Whether you are currently participating in winter sports, or if your sport comes up in the summer, now is the season to be training for sport and life!
I’d like to incorporate the BOSU ball into today’s lesson. Back in the day, I used to teach an entire course on its use, and believe me the applications, variety, and fun was endless! BOSU remains, for me, one of the most essential tools I own and use regularly.
This brings us to BOSU T-Drills.
BOSU T-drills are a great exercise to challenge you in multiple planes of movement. They certainly prepare you in those planes directly related to winter sports like downhill skiing, cross country and snowboarding, but I challenge you to find one sport they don’t directly relate to.
BOSU T-drills improve integrated movement, toe to fingertip. Why is this important? Because the body moves and operates as one unit. We are not made of individual parts. Not now. Not ever. So, by training the body this way it learns to move together, which leads to better movement, which can also lead to more efficient movement, which means less wasted energy. When you’re energy efficient you can last longer. Think about how that helps you when playing sports or doing daily activities. AND, if your goal is weight loss, the longer you go the more calories you burn.
BOSU T-drills improve inter-muscular and intra-muscular co-ordination.
BOSU T-drills help to build a solid CORE, better body awareness and they help to improve your reaction and agility skills, and muscular endurance.
BOSU T-drills are great for working on your deceleration skills. This is important because as you walk, run, squat, sit, etc.…muscles need to lengthen to slow down. They need to be “eccentrically strong” so you don’t end up falling on your behind!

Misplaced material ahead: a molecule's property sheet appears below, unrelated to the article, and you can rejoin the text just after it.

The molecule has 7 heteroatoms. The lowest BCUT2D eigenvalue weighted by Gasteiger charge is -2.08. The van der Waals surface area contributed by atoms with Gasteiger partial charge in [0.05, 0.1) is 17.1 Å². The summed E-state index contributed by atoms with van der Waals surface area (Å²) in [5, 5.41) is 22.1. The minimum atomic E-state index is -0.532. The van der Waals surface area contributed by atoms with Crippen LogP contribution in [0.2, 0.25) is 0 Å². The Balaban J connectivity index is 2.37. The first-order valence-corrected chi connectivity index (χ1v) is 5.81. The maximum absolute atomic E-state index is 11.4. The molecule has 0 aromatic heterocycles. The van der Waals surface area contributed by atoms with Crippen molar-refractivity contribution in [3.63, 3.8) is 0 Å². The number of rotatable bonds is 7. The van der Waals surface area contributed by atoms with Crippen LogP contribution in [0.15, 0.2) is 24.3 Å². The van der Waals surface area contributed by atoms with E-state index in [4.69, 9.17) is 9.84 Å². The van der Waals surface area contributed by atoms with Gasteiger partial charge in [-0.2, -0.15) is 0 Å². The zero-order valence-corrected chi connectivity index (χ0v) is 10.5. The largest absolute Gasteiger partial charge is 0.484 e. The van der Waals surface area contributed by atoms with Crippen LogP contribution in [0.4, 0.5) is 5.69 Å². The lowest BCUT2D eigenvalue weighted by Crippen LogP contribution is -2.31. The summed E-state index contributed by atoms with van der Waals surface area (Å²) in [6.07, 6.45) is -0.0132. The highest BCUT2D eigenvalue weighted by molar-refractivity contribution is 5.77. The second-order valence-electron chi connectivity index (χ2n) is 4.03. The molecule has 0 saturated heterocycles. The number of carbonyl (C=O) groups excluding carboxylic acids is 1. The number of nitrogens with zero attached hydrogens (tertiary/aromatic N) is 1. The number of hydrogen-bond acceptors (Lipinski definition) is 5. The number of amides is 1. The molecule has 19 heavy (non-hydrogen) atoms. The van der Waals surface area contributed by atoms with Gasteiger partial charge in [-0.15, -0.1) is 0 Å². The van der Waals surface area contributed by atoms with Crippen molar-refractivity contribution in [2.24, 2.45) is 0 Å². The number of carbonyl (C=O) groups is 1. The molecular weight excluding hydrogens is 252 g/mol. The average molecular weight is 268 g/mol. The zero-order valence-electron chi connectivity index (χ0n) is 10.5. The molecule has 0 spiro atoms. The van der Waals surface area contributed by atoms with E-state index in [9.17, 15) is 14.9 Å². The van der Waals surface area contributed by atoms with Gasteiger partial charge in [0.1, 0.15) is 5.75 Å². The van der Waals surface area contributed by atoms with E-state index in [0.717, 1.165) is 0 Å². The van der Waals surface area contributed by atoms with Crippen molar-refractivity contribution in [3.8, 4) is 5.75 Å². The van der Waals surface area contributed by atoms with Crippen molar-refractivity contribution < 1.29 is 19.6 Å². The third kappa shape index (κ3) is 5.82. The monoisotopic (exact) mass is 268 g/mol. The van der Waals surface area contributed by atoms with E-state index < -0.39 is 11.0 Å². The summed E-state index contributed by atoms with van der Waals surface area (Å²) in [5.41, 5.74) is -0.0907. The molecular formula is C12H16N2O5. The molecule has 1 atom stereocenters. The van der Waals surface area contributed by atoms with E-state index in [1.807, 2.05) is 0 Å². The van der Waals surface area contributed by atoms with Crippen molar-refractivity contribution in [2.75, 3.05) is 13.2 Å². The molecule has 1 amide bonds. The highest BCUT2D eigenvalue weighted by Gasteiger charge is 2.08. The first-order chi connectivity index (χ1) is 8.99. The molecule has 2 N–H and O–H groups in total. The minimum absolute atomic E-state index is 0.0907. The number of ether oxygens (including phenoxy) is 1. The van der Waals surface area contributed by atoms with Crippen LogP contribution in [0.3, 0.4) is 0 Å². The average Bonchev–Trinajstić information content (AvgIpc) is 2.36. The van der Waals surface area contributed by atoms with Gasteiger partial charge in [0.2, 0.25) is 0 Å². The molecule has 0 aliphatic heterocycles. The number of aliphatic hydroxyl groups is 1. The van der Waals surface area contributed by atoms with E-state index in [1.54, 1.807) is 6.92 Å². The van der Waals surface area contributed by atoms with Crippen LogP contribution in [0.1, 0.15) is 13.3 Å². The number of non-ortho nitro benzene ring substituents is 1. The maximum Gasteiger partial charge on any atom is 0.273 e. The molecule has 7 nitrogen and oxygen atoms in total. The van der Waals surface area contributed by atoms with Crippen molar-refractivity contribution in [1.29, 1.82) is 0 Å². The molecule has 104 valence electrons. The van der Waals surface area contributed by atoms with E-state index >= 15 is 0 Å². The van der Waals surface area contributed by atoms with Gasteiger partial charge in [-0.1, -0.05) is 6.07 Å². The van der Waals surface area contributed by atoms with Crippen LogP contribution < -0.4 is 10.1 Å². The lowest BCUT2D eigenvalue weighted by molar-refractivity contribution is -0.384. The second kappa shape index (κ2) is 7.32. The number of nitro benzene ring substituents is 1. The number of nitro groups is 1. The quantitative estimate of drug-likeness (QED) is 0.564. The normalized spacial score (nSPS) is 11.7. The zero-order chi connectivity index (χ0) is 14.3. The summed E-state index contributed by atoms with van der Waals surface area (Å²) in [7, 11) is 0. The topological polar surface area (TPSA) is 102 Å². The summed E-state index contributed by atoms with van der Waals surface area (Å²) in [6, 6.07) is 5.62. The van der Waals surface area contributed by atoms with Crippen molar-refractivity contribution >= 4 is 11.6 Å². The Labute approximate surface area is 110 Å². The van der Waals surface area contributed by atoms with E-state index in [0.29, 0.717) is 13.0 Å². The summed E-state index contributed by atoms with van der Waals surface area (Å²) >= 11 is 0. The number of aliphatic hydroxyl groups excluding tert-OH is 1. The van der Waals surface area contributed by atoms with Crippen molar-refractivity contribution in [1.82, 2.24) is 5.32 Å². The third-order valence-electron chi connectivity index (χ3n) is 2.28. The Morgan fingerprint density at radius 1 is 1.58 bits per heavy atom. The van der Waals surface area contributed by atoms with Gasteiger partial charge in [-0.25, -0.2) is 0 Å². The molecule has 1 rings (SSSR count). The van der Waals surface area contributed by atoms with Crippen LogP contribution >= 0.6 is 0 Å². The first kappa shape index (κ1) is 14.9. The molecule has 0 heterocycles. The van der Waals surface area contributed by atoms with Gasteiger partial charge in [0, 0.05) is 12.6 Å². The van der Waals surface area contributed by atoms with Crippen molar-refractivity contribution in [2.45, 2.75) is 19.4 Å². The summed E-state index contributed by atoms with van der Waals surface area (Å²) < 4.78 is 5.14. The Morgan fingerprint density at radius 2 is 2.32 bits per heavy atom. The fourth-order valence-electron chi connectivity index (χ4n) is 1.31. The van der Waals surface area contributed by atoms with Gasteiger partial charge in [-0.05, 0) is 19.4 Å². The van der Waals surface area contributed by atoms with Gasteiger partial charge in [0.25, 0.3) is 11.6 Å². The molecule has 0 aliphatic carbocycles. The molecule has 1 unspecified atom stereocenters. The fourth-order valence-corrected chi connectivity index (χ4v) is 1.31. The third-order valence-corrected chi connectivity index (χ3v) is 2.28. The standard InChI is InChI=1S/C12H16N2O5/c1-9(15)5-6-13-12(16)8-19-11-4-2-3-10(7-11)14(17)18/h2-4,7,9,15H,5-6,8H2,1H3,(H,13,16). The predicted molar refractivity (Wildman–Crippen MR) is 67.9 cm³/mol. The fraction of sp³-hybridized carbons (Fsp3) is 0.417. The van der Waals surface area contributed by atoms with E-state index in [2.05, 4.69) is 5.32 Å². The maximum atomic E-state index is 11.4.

BOSU T-drills help us adapt to the ever-changing surface underneath us. Every jump and land are slightly different, so every jump and land require some adaptation to the changing surface.
Lastly, they stimulate the Somatosensory System which is regulated through the eyes, ears and receptors. The movement of your eyes helps the body to know where it is in space by being able to see the horizon. No vision, no view, no sense of where you are. Our ears have fluid filled canals in them, as we shift so do they, giving us a sense of balance. Golgi tendons are located in the joints, letting the nervous system know about changes in pressure which occur when muscles contract. Muscle spindles regulate change in muscle length. They prevent you from going too far into a stretch or during any quick force actions.
Begin in an athletic stance, approximately 6-12 inches behind a BOSU ball, feet about hip with apart, ¼ squat, CORE braced, shoulders set in their “set position” (elevate, retract and pull straight down), your upper arms behind your torso with elbows bent at about 90 degrees. Remember that the arms play a critical role in the efficiency of this movement.
- Jump and land on the BOSU ball.
- From there, jump left off the BOSU and land on the floor to the left of it.
- Jump right and land back on the BOSU.
- Jump right off the BOSU.
- Jump left back onto the BOSU.
- Jump backwards and land behind the BOSU, in starting position.
You have moved through a T-formation. This is one rep.
NOTE: Remember to use the arms by driving them quickly backwards then forwards as you begin your forward jumps. In reverse jumps the arms will drive in reverse.
This movement works best based on time ranges from 15-30 secs, or rep ranges.
Apply the exercise based on your client’s fitness level. In other words, regress and progress as required.
Questions? Email Coach Kennedy at firstname.lastname@example.org